Thursday, April 30, 2009

The subject of clients and expectations of time and end-result

I thought I would touch upon a more business related topic for today. For most of the group who consider themselves "transitional" genealogists, the topic of clients can be a loaded gun. There are so many unknowns associated with taking on work, whether pro bono or paid, and while books such as Professional Genealogy by Elizabeth Shown Mills help to understand the ethics of your professional-client relationship, amongst other things, the only real way to learn the ins and outs is by doing.

Right from the beginning though, one of the most important things to do is make sure the expectations are clear to both parties. That relates to how long the job will take as well as what will be accomplished. But how does the transitional genealogist know how to estimate an appropriate time expectation? Well, one of the best ways that I've discovered is by listening to the pros on the yahoo APG email forum. One of the threads today is a discussion of client expectations and the subject of estimating time, as well as cost. By listening to what the professionals have to say you can get a sense of what works and what doesn't. When a client approaches you to do a large-scale project, while it may sound like an exciting opportunity with a large paycheck attached, you have to look realistically at what such a project would involve. A popular way to approach projects is to have a 4 or 5 hour introductory/exploratory block. This first block of time would be meant as a way for you to assess the road ahead as well as to give your client an opportunity to take a look at your work. If they feel confident that you can find what they're looking for, or to produce a quality product, they will continue to hire you and tell their contacts as well. It's a win-win situation for you both. Once you've taken that time to get acclimated to the major players, their locations, their history, etc. and after you present your findings to your client in the report, you can then start to work with your client on priorities, ie. what it is that they would like to focus on first and work from there. The client can decide on tracing one person at a time in 5 hr blocks, or have you go for a family group in 10 hr blocks, etc. As a professional, you must keep in mind that while the client is paying you for your time, they also rely upon your expertise and efficiency to get what they are looking for in a timely manner. On the other hand, it's up to you to make sure that the client knows that asking for a 300 year long family history isn't something that can be done in a matter of a few hours so making sure that realistic expectations of time and end-result are vital to the success of the business relationship.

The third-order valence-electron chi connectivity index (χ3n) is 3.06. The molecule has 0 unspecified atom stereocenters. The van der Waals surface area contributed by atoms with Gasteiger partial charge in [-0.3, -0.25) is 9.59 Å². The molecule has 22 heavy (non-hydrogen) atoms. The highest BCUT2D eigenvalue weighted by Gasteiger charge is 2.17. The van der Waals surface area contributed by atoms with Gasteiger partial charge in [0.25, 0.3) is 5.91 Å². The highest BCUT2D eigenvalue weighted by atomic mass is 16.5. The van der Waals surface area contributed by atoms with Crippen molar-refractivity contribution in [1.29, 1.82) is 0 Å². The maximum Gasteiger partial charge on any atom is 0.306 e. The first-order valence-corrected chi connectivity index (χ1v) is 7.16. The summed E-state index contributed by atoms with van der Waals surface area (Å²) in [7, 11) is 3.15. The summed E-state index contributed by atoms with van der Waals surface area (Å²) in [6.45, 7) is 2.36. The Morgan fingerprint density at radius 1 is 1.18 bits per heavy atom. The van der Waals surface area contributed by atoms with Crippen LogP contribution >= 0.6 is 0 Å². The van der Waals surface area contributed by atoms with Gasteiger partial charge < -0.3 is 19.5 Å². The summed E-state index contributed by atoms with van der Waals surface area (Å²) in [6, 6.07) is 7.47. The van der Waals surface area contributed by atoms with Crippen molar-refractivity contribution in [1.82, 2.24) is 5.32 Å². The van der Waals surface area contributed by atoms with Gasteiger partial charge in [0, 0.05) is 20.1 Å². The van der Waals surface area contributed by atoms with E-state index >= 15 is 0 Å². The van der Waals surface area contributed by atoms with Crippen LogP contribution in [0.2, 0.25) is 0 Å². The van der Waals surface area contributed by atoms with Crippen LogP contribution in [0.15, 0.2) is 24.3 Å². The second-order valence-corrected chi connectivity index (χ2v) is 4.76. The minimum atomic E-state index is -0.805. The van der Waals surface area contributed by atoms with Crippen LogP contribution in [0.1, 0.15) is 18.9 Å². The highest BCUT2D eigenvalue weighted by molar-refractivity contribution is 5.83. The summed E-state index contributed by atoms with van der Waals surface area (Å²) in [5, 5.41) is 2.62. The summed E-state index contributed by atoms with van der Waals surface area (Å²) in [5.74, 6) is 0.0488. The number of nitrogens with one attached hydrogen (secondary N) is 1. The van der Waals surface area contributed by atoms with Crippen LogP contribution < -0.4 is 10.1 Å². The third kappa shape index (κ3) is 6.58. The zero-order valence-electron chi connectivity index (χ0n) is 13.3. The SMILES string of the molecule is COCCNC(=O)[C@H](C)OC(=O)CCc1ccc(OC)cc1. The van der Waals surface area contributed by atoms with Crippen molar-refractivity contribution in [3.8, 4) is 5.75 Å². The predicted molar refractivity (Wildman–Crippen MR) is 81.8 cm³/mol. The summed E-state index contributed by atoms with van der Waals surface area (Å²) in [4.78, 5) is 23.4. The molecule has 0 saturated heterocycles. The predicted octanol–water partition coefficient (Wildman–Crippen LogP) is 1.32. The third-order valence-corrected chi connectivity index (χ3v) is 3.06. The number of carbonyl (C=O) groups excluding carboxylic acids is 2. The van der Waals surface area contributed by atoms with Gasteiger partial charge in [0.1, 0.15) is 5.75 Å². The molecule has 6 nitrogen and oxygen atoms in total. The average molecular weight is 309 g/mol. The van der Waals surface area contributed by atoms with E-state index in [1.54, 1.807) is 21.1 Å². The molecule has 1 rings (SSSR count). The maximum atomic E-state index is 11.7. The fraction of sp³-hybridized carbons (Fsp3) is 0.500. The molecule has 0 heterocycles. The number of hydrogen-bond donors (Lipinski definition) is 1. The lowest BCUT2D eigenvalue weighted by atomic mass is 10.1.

There are a number of questions that experienced genealogists may have in regards to clients once they make the decision to go out there and start a business. As soon as you are approached by a potential client though, you must make sure that all expectations are clear. Contracts, clearly stating how much time is going to be paid for and even how that time is going to be spent, are the best way to handle this. There are great examples of how to make the expectations clear and something that both parties agree to in Professional Genealogy as well as the BCG Genealogical Standards Manual. Anyone hoping to build a genealogy business should have and study copies of both books. There is a great chapter by Patricia Law Hatcher included in Professional Genealogy all about time management which is definitely worth a read.

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